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Essays on the English nation and commonwealth in the sixteenth century

This book is a response to a demand for a history which is no less social than political, investigating what it meant to be a citizen of England living through the 1570s and 1580s. It examines the growing conviction of ‘Englishness’ in the sixteenth century, through the rapidly developing English language; the reinforcement of cultural nationalism as a result of the Protestant Reformation; the national and international situation of England at a time of acute national catastrophe; and through Queen Elizabeth I, the last of her line, who remained unmarried throughout her reign, refusing to even discuss the succession to her throne. The book explores the conviction among leading Elizabethans that they were citizens and subjects, also responsible for the safety of their commonwealth. The tensions between this conviction, born from a childhood spent in the Renaissance classics and in the subjection to the Old Testament of the English Bible, and the dynastic claims of the Tudor monarchy, are all explored at length. Studies of a number of writers who fixed the image of sixteenth-century England for some time to come; Foxe, Camden and other pioneers of the discovery of England are also included.

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Post-Reformation memory and the medieval romance

Difficult pasts combines book history, reception history and theories of cultural memory to explore how Reformation-era audiences used medieval literary texts to construct their own national and religious identities. It argues that the medieval romance book became a flexible site of memory for readers after the Protestant Reformation, allowing them to both connect with and distance themselves from the recent ‘difficult past’. Central characters in this study range from canonical authors like Geoffrey Chaucer and Edmund Spenser to less studied figures, such as printer William Copland, Elizabethan scribe Edward Banister and seventeenth-century poet and romance enthusiast, John Lane. In uniting a wide range of romance readers’ perspectives, Difficult pasts complicates clear ruptures between manuscript and print, Catholic and Protestant, or medieval and Renaissance. It concludes that the romance book offers a new way to understand the simultaneous change and continuity that defines post-Reformation England. Overall, Difficult pasts offers an interdisciplinary framework for better understanding the role of physical books and imaginative forms in grappling with the complexities of representing and engaging with the past.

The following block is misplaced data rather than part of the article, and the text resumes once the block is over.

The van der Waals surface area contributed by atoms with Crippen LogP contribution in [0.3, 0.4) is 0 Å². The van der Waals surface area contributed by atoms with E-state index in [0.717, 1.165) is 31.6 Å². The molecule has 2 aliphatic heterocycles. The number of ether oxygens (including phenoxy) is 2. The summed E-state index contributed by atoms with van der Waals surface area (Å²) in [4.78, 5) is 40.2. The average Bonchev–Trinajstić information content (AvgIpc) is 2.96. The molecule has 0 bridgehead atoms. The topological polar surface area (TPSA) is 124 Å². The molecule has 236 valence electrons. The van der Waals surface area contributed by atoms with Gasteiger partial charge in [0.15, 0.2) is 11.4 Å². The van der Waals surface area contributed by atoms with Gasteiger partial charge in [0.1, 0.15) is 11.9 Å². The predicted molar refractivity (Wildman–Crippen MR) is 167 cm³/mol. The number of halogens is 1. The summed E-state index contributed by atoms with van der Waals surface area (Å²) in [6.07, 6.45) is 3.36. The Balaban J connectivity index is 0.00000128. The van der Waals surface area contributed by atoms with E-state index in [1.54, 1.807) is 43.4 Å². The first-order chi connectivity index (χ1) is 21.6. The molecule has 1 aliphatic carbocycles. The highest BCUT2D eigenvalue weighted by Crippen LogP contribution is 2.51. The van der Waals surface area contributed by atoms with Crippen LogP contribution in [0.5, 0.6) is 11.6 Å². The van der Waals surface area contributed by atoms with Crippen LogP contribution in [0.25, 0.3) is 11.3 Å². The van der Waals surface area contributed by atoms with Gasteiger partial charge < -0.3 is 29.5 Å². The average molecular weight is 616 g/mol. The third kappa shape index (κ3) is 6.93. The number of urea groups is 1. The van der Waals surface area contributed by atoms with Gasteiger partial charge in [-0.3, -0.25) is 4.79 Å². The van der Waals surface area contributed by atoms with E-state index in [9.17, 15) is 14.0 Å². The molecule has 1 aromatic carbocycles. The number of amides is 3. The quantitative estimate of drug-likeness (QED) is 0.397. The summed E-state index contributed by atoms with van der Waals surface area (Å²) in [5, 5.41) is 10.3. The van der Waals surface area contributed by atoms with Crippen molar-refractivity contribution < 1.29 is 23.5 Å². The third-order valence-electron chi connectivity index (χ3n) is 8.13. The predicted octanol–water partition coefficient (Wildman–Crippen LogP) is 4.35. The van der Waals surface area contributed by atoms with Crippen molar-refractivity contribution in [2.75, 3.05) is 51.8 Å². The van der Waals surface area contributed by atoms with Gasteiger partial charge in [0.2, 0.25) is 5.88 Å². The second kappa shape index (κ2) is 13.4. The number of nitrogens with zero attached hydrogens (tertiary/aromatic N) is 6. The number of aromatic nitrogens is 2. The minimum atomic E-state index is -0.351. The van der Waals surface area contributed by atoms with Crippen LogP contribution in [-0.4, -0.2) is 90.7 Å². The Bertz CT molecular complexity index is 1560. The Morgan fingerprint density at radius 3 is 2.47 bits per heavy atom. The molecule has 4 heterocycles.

D.G. Paz

This article addresses three topics. It describes Chartisms creation of a ‘peoples history’ as an alternative to middle-class history, whether Whig or Tory. It locates the sources, most of which have not been noticed before, for the Chartist narrative of the English Reformation. William Cobbetts reinterpretation of the English Reformation is well known as a source for the working-class narrative; William Howitts much less familiar but more important source, antedating Cobbetts History of the Protestant Reformation in England, is used for the first time. The article reconstructs that narrative using printed and manuscript lectures and published interpretations dating from the first discussions of the Peoples Charter in 1836 to the last Chartist Convention in 1858. The manuscript lectures of Thomas Cooper are an essential but little-used source. The article contributes to historical understanding of the intellectual life of the English working class.

Bulletin of the John Rylands Library
A history of the Collegiate Church and Cathedral, 1421 to the present

Founded in 1421, the Collegiate Church of Manchester, which became a cathedral in 1847, is of outstanding historical and architectural importance. But until now it has not been the subject of a comprehensive study. Appearing on the 600th anniversary of the Cathedral’s inception by Henry V, this book explores the building’s past and its place at the heart of the world's first industrial city, touching on everything from architecture and music to misericords and stained glass. Written by a team of renowned experts and beautifully illustrated with more than 100 photographs, this history of the ‘Collegiate Church’ is at the same time a history of the English church in miniature.